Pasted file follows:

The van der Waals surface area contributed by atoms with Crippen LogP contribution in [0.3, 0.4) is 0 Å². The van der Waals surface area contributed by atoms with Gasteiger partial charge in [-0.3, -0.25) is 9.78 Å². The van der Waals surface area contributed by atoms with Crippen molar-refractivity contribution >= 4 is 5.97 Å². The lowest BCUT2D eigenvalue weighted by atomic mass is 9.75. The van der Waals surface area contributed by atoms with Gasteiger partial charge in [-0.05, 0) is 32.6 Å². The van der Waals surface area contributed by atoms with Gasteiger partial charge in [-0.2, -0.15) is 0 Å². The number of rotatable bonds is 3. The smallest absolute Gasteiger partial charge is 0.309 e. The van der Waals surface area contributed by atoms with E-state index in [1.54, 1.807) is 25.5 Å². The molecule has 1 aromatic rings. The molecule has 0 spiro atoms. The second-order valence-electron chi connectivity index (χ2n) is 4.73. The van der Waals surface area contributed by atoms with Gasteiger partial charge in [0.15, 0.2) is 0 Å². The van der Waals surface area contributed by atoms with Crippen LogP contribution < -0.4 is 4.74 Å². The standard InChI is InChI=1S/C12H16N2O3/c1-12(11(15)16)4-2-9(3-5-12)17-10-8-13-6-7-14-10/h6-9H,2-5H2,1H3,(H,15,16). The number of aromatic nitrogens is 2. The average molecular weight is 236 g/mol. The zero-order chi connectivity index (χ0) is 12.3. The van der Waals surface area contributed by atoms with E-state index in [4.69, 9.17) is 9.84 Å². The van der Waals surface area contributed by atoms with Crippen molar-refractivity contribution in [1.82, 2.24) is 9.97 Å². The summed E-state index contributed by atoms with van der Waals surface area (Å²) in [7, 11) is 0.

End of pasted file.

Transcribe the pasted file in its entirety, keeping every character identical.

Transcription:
The van der Waals surface area contributed by atoms with Crippen LogP contribution in [0.3, 0.4) is 0 Å². The van der Waals surface area contributed by atoms with Gasteiger partial charge in [-0.3, -0.25) is 9.78 Å². The van der Waals surface area contributed by atoms with Crippen molar-refractivity contribution >= 4 is 5.97 Å². The lowest BCUT2D eigenvalue weighted by atomic mass is 9.75. The van der Waals surface area contributed by atoms with Gasteiger partial charge in [-0.05, 0) is 32.6 Å². The van der Waals surface area contributed by atoms with Gasteiger partial charge in [-0.2, -0.15) is 0 Å². The number of rotatable bonds is 3. The smallest absolute Gasteiger partial charge is 0.309 e. The van der Waals surface area contributed by atoms with E-state index in [1.54, 1.807) is 25.5 Å². The molecule has 1 aromatic rings. The molecule has 0 spiro atoms. The second-order valence-electron chi connectivity index (χ2n) is 4.73. The van der Waals surface area contributed by atoms with Gasteiger partial charge in [0.15, 0.2) is 0 Å². The van der Waals surface area contributed by atoms with Crippen LogP contribution < -0.4 is 4.74 Å². The standard InChI is InChI=1S/C12H16N2O3/c1-12(11(15)16)4-2-9(3-5-12)17-10-8-13-6-7-14-10/h6-9H,2-5H2,1H3,(H,15,16). The number of aromatic nitrogens is 2. The average molecular weight is 236 g/mol. The zero-order chi connectivity index (χ0) is 12.3. The van der Waals surface area contributed by atoms with E-state index in [4.69, 9.17) is 9.84 Å². The van der Waals surface area contributed by atoms with Crippen molar-refractivity contribution in [1.82, 2.24) is 9.97 Å². The summed E-state index contributed by atoms with van der Waals surface area (Å²) in [7, 11) is 0.